Warm is the ultimate ’tweener temperature. It’s not “hot” or “cold”; it rejects extreme or definitive categorization. It’s the thermometer equivalent of “meh.” So, it’s fitting that writer/director Jonathon Levine’s film sports the noncommittal word as the lead in its title. Warm Bodies is completely OK. It is resplendently fine. It is immeasurably pretty good. Sadly, it really hoped to be great.
Coming up with a fresh take on the zombie genre these days is like trying to do a fresh cover of Leonard Cohen’s “Hallelujah”: If you can think of it, someone beat you to it. Less funny than Shaun of the Dead and less romantic than Twilight, Warm Bodies is a romance novel by way of George Romero fan fiction. Nicholas Hoult stars as “R,” a zombie with some retained measure of humanity. When he meets Julie (Teresa Palmer), the human part of him Hulks out and restores itself.
What’s more, it seems to be contagious. M (Rob Corddry), a fellow walking corpse, rekindles his humanity simply by watching R and Julia get friendly. Of course, Julia’s father, a military leader and no-nonsense zombie killer ( John Malkovich), isn’t buying any of it. Although “your boyfriend is a reanimated, necrotic pile of flesh” is a really good reason for a father to disapprove, Julia persists in supporting the suddenly more-human zombies in their fight against the “boneys,” which are zombies who feast on zombies.
Warm Bodies has its moments, but tends to squander them. Corddry’s improvisation is distracting, Hoult’s lack of charisma is palpable, and Palmer’s impression of a Kristen Stewart who sometimes smiles is derivative and lame. Still, Levine has talent and keeps the ship afloat, even if it means bailing water out and eventually doggy paddling. The main problem is that genre-bending can’t be the end game. Shaun of the Dead works brilliantly because it is simultaneously a pitch-perfect comedy and a wonderfully tense zombie thriller. Warm Bodies is neither.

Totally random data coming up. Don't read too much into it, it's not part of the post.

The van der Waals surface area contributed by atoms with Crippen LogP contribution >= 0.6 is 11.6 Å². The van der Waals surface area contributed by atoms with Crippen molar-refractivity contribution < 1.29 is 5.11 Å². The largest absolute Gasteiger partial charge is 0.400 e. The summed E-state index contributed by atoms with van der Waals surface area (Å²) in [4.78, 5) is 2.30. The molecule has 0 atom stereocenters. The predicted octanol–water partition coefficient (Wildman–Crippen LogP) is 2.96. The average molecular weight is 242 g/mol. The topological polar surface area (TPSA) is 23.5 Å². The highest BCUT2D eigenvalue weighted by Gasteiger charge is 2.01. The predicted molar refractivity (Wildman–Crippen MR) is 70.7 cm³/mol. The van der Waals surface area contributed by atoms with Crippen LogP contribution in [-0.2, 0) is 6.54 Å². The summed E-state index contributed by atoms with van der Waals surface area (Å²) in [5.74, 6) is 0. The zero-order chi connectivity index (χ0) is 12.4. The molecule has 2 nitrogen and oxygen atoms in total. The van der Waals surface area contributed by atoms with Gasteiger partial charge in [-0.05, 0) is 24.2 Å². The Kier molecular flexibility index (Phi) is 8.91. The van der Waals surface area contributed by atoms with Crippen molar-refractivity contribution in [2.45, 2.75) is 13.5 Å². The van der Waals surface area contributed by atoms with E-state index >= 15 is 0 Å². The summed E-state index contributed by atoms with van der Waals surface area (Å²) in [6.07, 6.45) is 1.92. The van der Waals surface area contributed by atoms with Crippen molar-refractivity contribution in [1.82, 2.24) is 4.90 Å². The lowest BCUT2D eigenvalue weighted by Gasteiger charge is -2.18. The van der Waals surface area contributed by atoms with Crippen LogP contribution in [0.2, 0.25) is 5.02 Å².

And then there’s the inclusion of Malkovich, which feels like little more than distracting stunt casting. He’s there to chew up the contractually required amount of scenery and little else. It’s entirely possible that Isaac Marion’s novel is a delightful sendup of zombie fiction with romance drizzled on top and characters worth remembering. But the film boils everything down to a simplistic, easily forgettable base level, never firing fully on a single cylinder, let alone all of them.
It’s not that Warm Bodies is bad. It isn’t. It’s just not good … or bad. And sometimes it’s better to make a flat-out bad film than a coldly calculated marginal one. Warm Bodies doesn’t feel like a bridge between two disparate genres so much as it feels like an attempt at blatant cross-demographic appeal. To see it is to imagine a room full of suits congratulating one another at finding a way to get opposite fan bases to pay for tickets to the same show.
Two out of four stars
— This review first appeared in The Reader of Omaha, Neb.